One of the signature mountain views from downtown Issaquah and Interstate 90 — a forested tract on the side of Tiger Mountain — may be saved from development. But there's a trade-off.

Share story

One of the signature mountain views from downtown Issaquah and Interstate 90 — a forested tract on the side of Tiger Mountain — may be saved from development.

But there’s a trade-off.

In exchange for buying 102-acre Park Pointe and preserving it as permanent open space, the developer of nearby Issaquah Highlands would be allowed to squeeze 550 more homes and an additional 1.1 million square feet of office space into the planned community.

Representatives of the city of Issaquah and the developer, Port Blakely Communities, said some terms of the agreement may change and Port Blakely hasn’t completed negotiations to buy Park Pointe from another developer.

Most Read Local Stories

Unlimited Digital Access. $1 for 4 weeks.

The Issaquah City Council set up a special committee Monday to study the deal and report back to the full council Dec. 1. Because it would involve moving the urban-growth boundary to enlarge Issaquah Highlands by 36 acres, the agreement also would require approval by the Metropolitan King County Council.

Calling the proposed deal “the opportunity of a lifetime,” Issaquah Mayor Ava Frisinger said, “I don’t usually say things like that. It really is. It is one that has been hoped for for a very long time.”

The city initiated discussions with the developer late last year in hopes of finding a way to block the plans of another developer seeking to use Park Pointe for the development of up to 356 homes overlooking downtown Issaquah.

A popular path known as “The High School Trail” leads from Issaquah High through the Park Pointe property and into Tiger Mountain State Forest.

“It’s this visible flank of the mountain and something we’ve identified for a long time as worth preserving, a green shoulder of the mountain. Many people in Issaquah have agreed. People have been talking for 10 years about how to preserve this parcel,” said Doug Schindler, deputy director of the Mountains to Sound Greenway Trust, which works to save natural areas along I-90.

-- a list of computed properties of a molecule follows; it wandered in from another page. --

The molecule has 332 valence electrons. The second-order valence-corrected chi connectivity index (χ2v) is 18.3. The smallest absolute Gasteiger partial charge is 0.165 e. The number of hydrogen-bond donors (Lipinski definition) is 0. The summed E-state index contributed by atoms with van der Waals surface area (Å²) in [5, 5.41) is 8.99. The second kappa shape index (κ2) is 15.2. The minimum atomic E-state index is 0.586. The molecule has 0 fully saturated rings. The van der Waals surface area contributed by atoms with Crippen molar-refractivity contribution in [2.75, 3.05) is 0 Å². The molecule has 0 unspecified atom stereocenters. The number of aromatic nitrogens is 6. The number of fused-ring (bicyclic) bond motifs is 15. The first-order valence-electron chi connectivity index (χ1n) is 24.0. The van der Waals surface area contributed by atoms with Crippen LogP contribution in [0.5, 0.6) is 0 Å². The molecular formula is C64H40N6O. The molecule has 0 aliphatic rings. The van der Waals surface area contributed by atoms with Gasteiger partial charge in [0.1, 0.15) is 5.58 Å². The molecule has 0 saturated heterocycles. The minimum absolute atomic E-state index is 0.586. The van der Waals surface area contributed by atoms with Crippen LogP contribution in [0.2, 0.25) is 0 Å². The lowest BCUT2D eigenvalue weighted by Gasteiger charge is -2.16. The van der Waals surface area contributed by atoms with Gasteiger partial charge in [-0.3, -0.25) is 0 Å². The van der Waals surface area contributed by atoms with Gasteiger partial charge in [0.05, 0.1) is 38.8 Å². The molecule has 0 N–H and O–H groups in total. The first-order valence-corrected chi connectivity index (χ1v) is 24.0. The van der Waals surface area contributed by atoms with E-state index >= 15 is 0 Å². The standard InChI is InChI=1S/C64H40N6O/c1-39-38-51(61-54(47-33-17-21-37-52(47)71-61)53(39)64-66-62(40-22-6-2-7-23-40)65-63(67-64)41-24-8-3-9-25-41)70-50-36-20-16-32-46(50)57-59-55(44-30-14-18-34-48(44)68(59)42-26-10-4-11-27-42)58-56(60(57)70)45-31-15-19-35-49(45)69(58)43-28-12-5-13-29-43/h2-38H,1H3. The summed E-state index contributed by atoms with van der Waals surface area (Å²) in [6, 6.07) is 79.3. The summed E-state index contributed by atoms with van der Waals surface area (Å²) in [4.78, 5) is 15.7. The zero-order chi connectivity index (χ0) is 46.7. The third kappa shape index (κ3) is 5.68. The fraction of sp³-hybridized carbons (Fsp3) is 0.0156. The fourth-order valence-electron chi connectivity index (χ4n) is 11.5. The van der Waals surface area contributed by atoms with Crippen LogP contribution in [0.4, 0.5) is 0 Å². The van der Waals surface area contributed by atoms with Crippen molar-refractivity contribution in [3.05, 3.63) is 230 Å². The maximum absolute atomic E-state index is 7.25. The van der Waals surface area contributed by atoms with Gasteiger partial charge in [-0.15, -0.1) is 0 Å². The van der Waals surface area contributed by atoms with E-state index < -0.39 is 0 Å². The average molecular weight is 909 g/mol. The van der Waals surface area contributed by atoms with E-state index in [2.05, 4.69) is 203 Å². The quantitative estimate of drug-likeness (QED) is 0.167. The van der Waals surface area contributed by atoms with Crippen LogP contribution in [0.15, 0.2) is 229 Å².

Key elements of the tentative agreement include:

• Port Blakely would preserve 144 acres of forest — 102 at Park Pointe and 42 it already owns next to Issaquah Highlands. The company would add 36 rural-zoned acres to the Highlands under a county formula of preserving 4 acres of open space for every acre of rural land redesignated as urban.

• The developer could add 550 houses and 1.1 million square feet of commercial space on land it owns at Issaquah Highlands, for a new total of 4,500 homes, 4 million square feet of offices and 925,000 square feet of stores.

• Port Blakely would make $3 million of improvements to Central Park, building two lighted fields or upgrading existing fields and other facilities.

• Issaquah would pay Port Blakely $1.5 million for 3 acres as a site for affordable housing and a human-services center the city hopes to build in the future.

• Port Blakely would build 50 more units of housing affordable for families earning no more than 80 percent of median income — bringing to 708 the number of homes reserved for families earning the median income or less.

• The city would give Port Blakely up to 2 acres of surplus property for development.

“I think it’s an ambitious attempt to preserve some important open space, and it could also have some benefits for Issaquah Highlands. That’s why we agreed to work with the city to see if a transaction could be put together,” said Port Blakely CEO Judd Kirk.

He said his company expects to pay $16 million or more for the Park Pointe land.

Connie Marsh, a former unsuccessful candidate for City Council and member of the Issaquah Environmental Council, said it wasn’t yet clear if the agreement is a good deal for Issaquah. “I would hesitate to jump too high for joy, but I’m not weeping,” she said.

Six thousand residents have moved into 2,800 homes at Issaquah Highlands since the first home was completed in 1998. Homes and stores in the 2,200-acre planned community are clustered, leaving more than 1,700 acres of parks and open space.

Keith Ervin: 206-464-2105 or kervin@seattletimes.com